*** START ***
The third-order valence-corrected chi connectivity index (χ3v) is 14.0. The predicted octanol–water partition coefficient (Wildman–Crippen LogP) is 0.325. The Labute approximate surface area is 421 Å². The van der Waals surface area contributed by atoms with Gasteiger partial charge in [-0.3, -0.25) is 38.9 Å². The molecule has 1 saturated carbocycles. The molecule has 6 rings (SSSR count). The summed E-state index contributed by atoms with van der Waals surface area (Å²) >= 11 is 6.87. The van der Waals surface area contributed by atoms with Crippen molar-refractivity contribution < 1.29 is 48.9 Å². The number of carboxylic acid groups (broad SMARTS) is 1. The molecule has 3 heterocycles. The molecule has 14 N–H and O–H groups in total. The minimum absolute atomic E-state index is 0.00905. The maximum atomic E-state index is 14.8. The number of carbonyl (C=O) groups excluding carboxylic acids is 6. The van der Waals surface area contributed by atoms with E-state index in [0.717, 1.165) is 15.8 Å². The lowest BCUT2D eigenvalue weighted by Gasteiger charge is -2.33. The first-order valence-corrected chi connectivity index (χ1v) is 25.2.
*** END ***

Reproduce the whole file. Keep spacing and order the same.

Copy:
The third-order valence-corrected chi connectivity index (χ3v) is 14.0. The predicted octanol–water partition coefficient (Wildman–Crippen LogP) is 0.325. The Labute approximate surface area is 421 Å². The van der Waals surface area contributed by atoms with Gasteiger partial charge in [-0.3, -0.25) is 38.9 Å². The molecule has 1 saturated carbocycles. The molecule has 6 rings (SSSR count). The summed E-state index contributed by atoms with van der Waals surface area (Å²) >= 11 is 6.87. The van der Waals surface area contributed by atoms with Crippen molar-refractivity contribution < 1.29 is 48.9 Å². The number of carboxylic acid groups (broad SMARTS) is 1. The molecule has 3 heterocycles. The molecule has 14 N–H and O–H groups in total. The minimum absolute atomic E-state index is 0.00905. The maximum atomic E-state index is 14.8. The number of carbonyl (C=O) groups excluding carboxylic acids is 6. The van der Waals surface area contributed by atoms with E-state index in [0.717, 1.165) is 15.8 Å². The lowest BCUT2D eigenvalue weighted by Gasteiger charge is -2.33. The first-order valence-corrected chi connectivity index (χ1v) is 25.2.